Lucknow, known for its ‘Nawabi culture, now threatens to turn into a religious battleground.
Even as the Uttar Pradesh government is mulling a proposal to change the name of the state capital to Laxmanpuri after Lord Laxman, the decade-old controversy over the Tile Wali Masjid in Lucknow has gained momentum.
Emboldened over the ‘success’ in the Gyanvapi Masjid complex where court-ordered survey and videography was done last month, right wing groups in Lucknow have now launched the exercise for a similar survey of the Lucknow Mosque, claiming that it was originally known as ‘Laxman Tila’.
The case on this issue was first filed by lawyer Hari Shankar Jain in the Lucknow Civil Court in 2013, seeking a survey of the mosque.
Hari Shankar Jain and his son Vishnu Shankar Jain are known to be at the forefront of all such cases, including Gyanvapi and Mathura.
The Tile Wali mosque also has the tomb of Shah Peer Mohammad, forefather of the late Maulana Fazlur Rahman.
While the controversy has been going on for several decades, BJP veteran late Lalji Tandon, known for his historical knowledge of Lucknow, in his book ‘Ankaha Lucknow’ had accused Muslims of severing the city’s connect with Laxman, the younger brother of Lord Ram.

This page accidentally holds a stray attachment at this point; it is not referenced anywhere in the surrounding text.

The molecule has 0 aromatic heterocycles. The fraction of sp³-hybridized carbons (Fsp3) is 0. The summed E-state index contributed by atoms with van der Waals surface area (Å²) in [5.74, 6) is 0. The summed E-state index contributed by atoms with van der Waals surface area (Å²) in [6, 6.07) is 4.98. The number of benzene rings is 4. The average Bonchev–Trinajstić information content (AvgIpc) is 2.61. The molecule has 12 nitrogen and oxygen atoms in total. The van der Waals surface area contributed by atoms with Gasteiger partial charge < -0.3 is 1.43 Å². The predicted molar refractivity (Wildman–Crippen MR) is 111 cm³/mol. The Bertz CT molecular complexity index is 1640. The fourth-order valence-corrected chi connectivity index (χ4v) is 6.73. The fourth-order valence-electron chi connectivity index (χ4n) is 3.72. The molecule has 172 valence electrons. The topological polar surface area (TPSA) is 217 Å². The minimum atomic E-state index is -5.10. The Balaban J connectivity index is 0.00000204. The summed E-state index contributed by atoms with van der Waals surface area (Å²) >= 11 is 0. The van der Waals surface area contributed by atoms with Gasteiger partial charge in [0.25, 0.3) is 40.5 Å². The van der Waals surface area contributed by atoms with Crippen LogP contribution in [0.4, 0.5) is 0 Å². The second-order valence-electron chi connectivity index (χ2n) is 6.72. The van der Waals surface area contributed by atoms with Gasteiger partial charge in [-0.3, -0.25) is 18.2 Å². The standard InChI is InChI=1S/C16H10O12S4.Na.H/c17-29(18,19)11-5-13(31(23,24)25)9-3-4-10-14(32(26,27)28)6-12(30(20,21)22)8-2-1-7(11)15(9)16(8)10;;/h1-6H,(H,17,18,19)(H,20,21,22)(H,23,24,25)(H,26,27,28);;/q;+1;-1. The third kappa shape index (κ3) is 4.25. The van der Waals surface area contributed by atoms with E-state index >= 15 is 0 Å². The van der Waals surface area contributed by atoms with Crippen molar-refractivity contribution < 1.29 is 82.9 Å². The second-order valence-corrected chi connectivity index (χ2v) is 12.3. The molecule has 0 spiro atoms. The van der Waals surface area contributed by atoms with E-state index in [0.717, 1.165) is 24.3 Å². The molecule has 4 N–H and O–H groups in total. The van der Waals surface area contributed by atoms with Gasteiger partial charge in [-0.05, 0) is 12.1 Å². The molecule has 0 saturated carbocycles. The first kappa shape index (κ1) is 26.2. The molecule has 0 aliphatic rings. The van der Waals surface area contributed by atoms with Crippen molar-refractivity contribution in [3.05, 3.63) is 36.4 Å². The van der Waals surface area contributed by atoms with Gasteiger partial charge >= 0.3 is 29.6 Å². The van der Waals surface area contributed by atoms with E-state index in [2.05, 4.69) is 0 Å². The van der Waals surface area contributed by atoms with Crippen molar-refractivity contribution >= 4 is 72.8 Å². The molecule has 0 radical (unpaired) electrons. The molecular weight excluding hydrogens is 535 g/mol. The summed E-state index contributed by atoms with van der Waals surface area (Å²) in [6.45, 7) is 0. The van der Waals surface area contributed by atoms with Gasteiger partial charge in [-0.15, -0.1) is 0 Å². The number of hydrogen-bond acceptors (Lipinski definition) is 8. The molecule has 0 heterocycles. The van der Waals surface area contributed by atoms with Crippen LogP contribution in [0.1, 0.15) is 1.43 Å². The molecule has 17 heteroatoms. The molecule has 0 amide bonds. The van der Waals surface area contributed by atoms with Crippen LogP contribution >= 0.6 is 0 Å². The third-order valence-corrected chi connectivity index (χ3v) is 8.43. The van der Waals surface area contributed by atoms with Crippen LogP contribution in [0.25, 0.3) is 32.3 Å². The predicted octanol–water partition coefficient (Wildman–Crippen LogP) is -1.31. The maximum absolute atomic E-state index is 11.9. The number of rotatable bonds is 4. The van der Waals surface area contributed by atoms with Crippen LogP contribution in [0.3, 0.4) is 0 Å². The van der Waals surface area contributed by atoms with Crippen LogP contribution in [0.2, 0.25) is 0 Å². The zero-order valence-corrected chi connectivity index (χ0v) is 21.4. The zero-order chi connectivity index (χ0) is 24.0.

Tandon wrote: “The state capital’s biggest Sunni Mosque built during the reign of Aurangzeb was constructed over Lakshman Tila, a raised platform named after Lord Ram’s brother.”
The issue took a curious turn in July 2018 when the BJP-controlled Lucknow Municipal Corporation (LMC) announced installation of a statue of Laxman at the crossing outside the Tile Wali mosque.
Mayor Sanyukta Bhatia said the decision was an attempt to establish the ‘Lucknow-Lakshman’ connect.
The statue is yet to be installed following stiff opposition from the clerics.
Last month, while welcoming Prime Minister Narendra Modi, Chief Minister Yogi Adityanath had said in a tweet, “Sheshavatar Bhagwan Laxman ki pawan nagri Lucknow mein aapka swagat aur abhinandan.”
The tweet has led to speculations of a name change for the state capital.